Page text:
|MadSci Network: Astronomy|
Yes, we could in principle get more precise parallaxes by putting a satellite in an orbit which has a larger baseline.
For example, if you placed a satellite in an orbit like that of Jupiter, the parallaxes would be about 5 times more accurate than from the Earth. The one disadvantage is that a satellite in a large orbit moves slowly. Jupiter, as you probably know, orbits the Sun about every 12 years, so it would take a long time to gather the data!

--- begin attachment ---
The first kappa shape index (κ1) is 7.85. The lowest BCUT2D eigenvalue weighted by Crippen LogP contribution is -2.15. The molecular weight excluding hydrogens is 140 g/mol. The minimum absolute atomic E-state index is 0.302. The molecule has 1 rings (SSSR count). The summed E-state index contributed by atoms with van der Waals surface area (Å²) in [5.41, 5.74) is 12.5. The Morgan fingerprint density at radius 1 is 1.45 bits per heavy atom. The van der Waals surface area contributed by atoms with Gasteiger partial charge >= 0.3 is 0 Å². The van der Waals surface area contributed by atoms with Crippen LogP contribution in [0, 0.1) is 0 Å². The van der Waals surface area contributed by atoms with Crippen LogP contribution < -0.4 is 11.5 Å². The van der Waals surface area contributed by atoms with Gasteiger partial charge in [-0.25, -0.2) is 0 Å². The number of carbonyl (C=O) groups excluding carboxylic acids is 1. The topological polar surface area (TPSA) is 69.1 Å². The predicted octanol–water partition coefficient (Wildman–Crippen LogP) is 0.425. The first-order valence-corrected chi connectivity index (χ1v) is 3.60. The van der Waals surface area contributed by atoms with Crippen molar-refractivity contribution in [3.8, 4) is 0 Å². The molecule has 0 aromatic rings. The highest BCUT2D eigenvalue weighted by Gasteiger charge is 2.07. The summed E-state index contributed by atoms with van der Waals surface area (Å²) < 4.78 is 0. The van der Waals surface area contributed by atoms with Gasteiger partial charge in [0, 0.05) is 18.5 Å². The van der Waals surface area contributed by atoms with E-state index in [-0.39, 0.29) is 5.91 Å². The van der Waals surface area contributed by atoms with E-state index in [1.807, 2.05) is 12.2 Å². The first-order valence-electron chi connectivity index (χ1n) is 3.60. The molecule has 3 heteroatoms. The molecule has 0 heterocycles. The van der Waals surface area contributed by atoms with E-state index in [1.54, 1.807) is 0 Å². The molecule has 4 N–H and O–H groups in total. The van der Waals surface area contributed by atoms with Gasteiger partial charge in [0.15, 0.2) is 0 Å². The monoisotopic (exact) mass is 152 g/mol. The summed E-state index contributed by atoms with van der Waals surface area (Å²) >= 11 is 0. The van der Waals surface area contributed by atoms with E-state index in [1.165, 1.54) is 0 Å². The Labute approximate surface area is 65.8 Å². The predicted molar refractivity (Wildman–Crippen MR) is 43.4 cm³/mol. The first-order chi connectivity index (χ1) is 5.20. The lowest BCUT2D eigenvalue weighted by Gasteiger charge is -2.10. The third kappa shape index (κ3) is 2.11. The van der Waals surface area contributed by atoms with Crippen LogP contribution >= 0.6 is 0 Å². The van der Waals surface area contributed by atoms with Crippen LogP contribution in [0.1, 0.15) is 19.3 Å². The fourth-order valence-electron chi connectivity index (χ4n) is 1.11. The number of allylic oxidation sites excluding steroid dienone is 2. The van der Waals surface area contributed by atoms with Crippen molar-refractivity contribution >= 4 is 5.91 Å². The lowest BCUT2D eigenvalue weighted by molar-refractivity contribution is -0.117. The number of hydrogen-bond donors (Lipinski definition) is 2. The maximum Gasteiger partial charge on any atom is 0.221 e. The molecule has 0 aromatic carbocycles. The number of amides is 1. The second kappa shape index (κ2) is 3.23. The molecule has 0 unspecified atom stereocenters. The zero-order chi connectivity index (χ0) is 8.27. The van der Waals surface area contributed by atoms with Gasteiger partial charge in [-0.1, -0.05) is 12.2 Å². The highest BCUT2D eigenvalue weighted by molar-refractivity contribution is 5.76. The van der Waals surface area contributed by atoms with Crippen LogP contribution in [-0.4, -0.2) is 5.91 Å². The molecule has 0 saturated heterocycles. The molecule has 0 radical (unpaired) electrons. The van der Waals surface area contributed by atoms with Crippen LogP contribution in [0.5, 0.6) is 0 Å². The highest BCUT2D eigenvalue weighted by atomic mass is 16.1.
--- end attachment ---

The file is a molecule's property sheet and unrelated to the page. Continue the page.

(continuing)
In fact, satellites have been used to measure extremely accurate parallaxes. The Hipparcos Space Astrometry Mission measured extremely accurate distances to many thousand stars. It achieved its high accuracy not because it had a large baseline (it merely was in orbit about the Earth, so the baseline was the same) but because images taken in space are free of the atmospheric blurring that happens with telescopes on the ground. Blurred images will yield lower accuracy than sharp ones.
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